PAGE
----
The Use of Data Within Collections

Using data in the collections cycle

By Beth Whelan, Head of Debt Services Products

The power of data to drive competitive advantage in all stages of the customer lifecycle is widely understood; however, data quality is often worse the further it travels downstream in the customer lifecycle, as it has to pass through multiple systems before reaching the point of collection.

At TDX Group we see our clients, across all sectors, facing similar challenges within their collections function around financial performance, operational complexity due to regulatory requirements and cost challenges. In addition to these challenges, the organisations are trying to continuously improve customer experience and protect their brand reputation.

Leading the way

Businesses who effectively use data and analytics to predict the likelihood of debt recovery and can model the most appropriate and cost effective strategy will resolve customer accounts more quickly and deliver an improved net return.

The leaders in the debt collection space will undoubtedly be those who use a vast and rich pool of data from many kinds of internal and third party sources in order to develop their recovery models and strategies. These data sources could include customer demographics, previous collection and account activity, geographic data, financial profile and risk ratings which, when combined, drive powerful insight and deliver a better picture of the customer profile.  For example, advanced models can be used to determine the most valuable accounts to focus collection efforts on, the best contact channel, preferred sequence of communications and ideal timings for each customer or segment of customers to maximise right party contact rates to improve financial performance and minimise costs.

By integrating analytics into the collections function itself, and by creating a feedback loop to capture customer outcome data, businesses can ensure they quickly identify and adapt to deliver strategy changes that not only optimise performance but also improve outcomes for customers. This feedback loop can also be a great way to show outcome and decision information to demonstrate that they are treating customers fairly.

Improving customer experience

If a business understands the customer’s situation and presents it effectively to the collection agent they can drive better customer conversations and outcomes that are more realistic and sustainable. Not having a clear and accurate view of the customer’s profile can put a collection agent at a disadvantage and may result in a poor customer experience during what is often a difficult and stressful time.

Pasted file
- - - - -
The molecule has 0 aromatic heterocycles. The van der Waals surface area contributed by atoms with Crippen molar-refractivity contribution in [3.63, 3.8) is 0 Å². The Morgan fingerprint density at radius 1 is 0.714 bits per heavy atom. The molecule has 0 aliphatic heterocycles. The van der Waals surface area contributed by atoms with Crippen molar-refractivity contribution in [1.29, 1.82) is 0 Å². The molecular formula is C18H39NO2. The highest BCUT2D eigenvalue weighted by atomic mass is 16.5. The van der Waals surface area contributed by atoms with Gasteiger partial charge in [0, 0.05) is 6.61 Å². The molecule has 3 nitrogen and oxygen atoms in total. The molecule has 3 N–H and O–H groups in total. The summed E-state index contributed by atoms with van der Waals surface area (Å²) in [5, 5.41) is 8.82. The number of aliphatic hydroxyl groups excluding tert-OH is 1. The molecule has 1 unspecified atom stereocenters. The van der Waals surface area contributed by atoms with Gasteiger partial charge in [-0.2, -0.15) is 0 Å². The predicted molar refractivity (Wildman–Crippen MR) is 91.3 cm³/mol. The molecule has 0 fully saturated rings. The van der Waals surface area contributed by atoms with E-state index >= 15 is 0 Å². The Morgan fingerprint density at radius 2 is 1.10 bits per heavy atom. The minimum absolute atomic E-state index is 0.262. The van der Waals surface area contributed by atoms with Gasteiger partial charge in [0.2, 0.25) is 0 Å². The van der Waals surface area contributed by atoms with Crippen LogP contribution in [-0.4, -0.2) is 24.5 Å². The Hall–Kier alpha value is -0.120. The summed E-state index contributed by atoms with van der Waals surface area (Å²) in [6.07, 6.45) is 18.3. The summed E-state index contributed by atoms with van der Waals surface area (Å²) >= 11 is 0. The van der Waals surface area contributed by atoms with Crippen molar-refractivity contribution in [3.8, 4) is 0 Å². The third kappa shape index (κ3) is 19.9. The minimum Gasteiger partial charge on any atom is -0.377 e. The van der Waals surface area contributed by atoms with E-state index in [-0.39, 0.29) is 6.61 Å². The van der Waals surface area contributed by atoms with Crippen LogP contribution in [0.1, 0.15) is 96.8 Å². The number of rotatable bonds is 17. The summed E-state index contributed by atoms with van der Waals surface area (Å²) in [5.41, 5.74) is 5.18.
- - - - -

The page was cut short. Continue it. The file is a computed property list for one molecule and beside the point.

Many businesses struggle to create a single customer view as data is held on different systems and different products are managed across different departments that work in silos. Within the utility sector, for example, a customer who has left a debt at one property may still be a customer at another property but these accounts may be seen and treated as two different customers in two separate processes.

For the utility sector specifically, there is the additional challenge of occupier debt, an instance where a party can consume services without registering their account or officially becoming a customer. This happens when a new person moves into a property and there’s a period of time where the utility provider doesn’t know who’s the occupier, making it difficult to know who's liable for any services used or debt accrued. Using data to trace and track customers can deliver a better service for both previous and new occupiers as well as reducing the need for recovery processes, saving business resources.

A rich single customer view along with verified up-to-date customer information is the foundation of creating a good customer experience and can be key to protecting vulnerable customers. A better understanding of the customer’s situation enables collection agents to setup more sustainable payment arrangements that are based on a more realistic and complete picture of the individual’s situation. 

Gathering up-to-date information can be difficult and sometimes time-consuming but technology solutions are available. Open Banking, for example, adds transaction data into the collections process and has the potential to deliver more accurate information and significant time saving benefits for both the customer and collection agent as it enables the part population of income and expenditure statements.

Barriers to fully utilising data in collections

Technology has a critical part to play in the evolution of data driven and smarter decision making to improve and personalise customer experiences, however, it does come with an investment price tag, which can be challenging with overall cost pressures.

Businesses who rely on out-of-date legacy systems may be unable to fully realise the benefits of data and analytics as they are unable to effectively integrate them within the collection strategy or have difficulty in pulling together data from multiple systems. Collection functions who invest in data, technology and analytics, whether internally or through an outsourced third party could find that they can meet today’s and tomorrow’s challenges, increase their margins and improve overall customer experience.

Beth Whelan, TDX Group
Beth Whelan, Head of Debt Services Products.